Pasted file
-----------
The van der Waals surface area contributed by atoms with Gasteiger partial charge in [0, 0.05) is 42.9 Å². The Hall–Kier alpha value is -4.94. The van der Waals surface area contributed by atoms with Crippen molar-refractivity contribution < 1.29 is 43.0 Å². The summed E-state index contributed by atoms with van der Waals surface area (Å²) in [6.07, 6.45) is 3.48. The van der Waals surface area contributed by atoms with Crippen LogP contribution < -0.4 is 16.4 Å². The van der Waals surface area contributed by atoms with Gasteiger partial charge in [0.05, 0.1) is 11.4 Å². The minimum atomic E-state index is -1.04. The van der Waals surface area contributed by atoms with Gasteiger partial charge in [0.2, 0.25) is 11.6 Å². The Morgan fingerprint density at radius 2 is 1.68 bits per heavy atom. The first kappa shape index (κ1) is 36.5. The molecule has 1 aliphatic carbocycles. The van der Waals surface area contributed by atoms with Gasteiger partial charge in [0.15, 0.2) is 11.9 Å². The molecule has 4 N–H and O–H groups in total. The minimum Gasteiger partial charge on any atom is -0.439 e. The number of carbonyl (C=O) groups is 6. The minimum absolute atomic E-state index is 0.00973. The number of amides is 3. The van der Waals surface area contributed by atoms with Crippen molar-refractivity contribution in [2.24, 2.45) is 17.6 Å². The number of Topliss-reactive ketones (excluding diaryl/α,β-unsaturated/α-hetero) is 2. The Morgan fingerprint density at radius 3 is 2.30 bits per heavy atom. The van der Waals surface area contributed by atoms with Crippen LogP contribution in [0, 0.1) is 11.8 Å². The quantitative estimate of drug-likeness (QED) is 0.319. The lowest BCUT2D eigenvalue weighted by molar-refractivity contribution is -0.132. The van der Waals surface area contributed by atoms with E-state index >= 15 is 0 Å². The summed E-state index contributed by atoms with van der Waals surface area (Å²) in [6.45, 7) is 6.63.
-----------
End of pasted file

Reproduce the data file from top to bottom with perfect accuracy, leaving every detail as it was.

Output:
The van der Waals surface area contributed by atoms with Gasteiger partial charge in [0, 0.05) is 42.9 Å². The Hall–Kier alpha value is -4.94. The van der Waals surface area contributed by atoms with Crippen molar-refractivity contribution < 1.29 is 43.0 Å². The summed E-state index contributed by atoms with van der Waals surface area (Å²) in [6.07, 6.45) is 3.48. The van der Waals surface area contributed by atoms with Crippen LogP contribution < -0.4 is 16.4 Å². The van der Waals surface area contributed by atoms with Gasteiger partial charge in [0.05, 0.1) is 11.4 Å². The minimum atomic E-state index is -1.04. The van der Waals surface area contributed by atoms with Gasteiger partial charge in [0.2, 0.25) is 11.6 Å². The Morgan fingerprint density at radius 2 is 1.68 bits per heavy atom. The first kappa shape index (κ1) is 36.5. The molecule has 1 aliphatic carbocycles. The van der Waals surface area contributed by atoms with Gasteiger partial charge in [0.15, 0.2) is 11.9 Å². The molecule has 4 N–H and O–H groups in total. The minimum Gasteiger partial charge on any atom is -0.439 e. The number of carbonyl (C=O) groups is 6. The minimum absolute atomic E-state index is 0.00973. The number of amides is 3. The van der Waals surface area contributed by atoms with Crippen molar-refractivity contribution in [2.24, 2.45) is 17.6 Å². The number of Topliss-reactive ketones (excluding diaryl/α,β-unsaturated/α-hetero) is 2. The Morgan fingerprint density at radius 3 is 2.30 bits per heavy atom. The van der Waals surface area contributed by atoms with Crippen LogP contribution in [0, 0.1) is 11.8 Å². The quantitative estimate of drug-likeness (QED) is 0.319. The lowest BCUT2D eigenvalue weighted by molar-refractivity contribution is -0.132. The van der Waals surface area contributed by atoms with E-state index >= 15 is 0 Å². The summed E-state index contributed by atoms with van der Waals surface area (Å²) in [6.45, 7) is 6.63.